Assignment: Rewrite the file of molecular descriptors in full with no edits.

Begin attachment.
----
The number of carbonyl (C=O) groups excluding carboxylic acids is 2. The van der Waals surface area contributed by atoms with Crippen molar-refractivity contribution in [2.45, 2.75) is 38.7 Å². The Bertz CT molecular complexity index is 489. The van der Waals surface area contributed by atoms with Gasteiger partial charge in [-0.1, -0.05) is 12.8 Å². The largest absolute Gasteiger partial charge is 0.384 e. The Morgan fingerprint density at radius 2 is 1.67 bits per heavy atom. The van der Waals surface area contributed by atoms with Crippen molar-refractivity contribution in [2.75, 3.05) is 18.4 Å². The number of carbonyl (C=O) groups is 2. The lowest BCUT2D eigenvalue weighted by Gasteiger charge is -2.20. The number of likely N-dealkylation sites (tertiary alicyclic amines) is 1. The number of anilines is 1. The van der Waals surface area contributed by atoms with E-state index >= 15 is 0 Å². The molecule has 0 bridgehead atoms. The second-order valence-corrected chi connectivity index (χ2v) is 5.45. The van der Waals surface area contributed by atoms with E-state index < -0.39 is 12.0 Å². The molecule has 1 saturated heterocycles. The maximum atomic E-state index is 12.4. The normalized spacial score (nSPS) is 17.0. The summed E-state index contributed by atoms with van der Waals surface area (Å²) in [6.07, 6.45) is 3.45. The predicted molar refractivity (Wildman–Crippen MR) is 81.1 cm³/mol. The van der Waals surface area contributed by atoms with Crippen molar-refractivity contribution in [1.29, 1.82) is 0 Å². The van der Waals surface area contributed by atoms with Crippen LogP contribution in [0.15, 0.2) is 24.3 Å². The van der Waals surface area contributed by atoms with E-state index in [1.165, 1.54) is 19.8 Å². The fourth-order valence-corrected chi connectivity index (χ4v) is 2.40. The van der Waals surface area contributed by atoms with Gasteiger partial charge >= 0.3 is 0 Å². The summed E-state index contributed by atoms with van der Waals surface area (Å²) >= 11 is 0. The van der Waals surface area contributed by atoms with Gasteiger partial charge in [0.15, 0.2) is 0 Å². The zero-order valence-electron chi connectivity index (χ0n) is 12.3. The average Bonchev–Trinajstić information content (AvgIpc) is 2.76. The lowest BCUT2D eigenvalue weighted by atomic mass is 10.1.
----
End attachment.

The number of carbonyl (C=O) groups excluding carboxylic acids is 2. The van der Waals surface area contributed by atoms with Crippen molar-refractivity contribution in [2.45, 2.75) is 38.7 Å². The Bertz CT molecular complexity index is 489. The van der Waals surface area contributed by atoms with Gasteiger partial charge in [-0.1, -0.05) is 12.8 Å². The largest absolute Gasteiger partial charge is 0.384 e. The Morgan fingerprint density at radius 2 is 1.67 bits per heavy atom. The van der Waals surface area contributed by atoms with Crippen molar-refractivity contribution in [2.75, 3.05) is 18.4 Å². The number of carbonyl (C=O) groups is 2. The lowest BCUT2D eigenvalue weighted by Gasteiger charge is -2.20. The number of likely N-dealkylation sites (tertiary alicyclic amines) is 1. The number of anilines is 1. The van der Waals surface area contributed by atoms with E-state index >= 15 is 0 Å². The molecule has 0 bridgehead atoms. The second-order valence-corrected chi connectivity index (χ2v) is 5.45. The van der Waals surface area contributed by atoms with E-state index < -0.39 is 12.0 Å². The molecule has 1 saturated heterocycles. The maximum atomic E-state index is 12.4. The normalized spacial score (nSPS) is 17.0. The summed E-state index contributed by atoms with van der Waals surface area (Å²) in [6.07, 6.45) is 3.45. The predicted molar refractivity (Wildman–Crippen MR) is 81.1 cm³/mol. The van der Waals surface area contributed by atoms with Crippen molar-refractivity contribution in [1.29, 1.82) is 0 Å². The van der Waals surface area contributed by atoms with Crippen LogP contribution in [0.15, 0.2) is 24.3 Å². The van der Waals surface area contributed by atoms with E-state index in [1.165, 1.54) is 19.8 Å². The fourth-order valence-corrected chi connectivity index (χ4v) is 2.40. The van der Waals surface area contributed by atoms with Gasteiger partial charge >= 0.3 is 0 Å². The summed E-state index contributed by atoms with van der Waals surface area (Å²) >= 11 is 0. The van der Waals surface area contributed by atoms with Gasteiger partial charge in [0.15, 0.2) is 0 Å². The zero-order valence-electron chi connectivity index (χ0n) is 12.3. The average Bonchev–Trinajstić information content (AvgIpc) is 2.76. The lowest BCUT2D eigenvalue weighted by atomic mass is 10.1.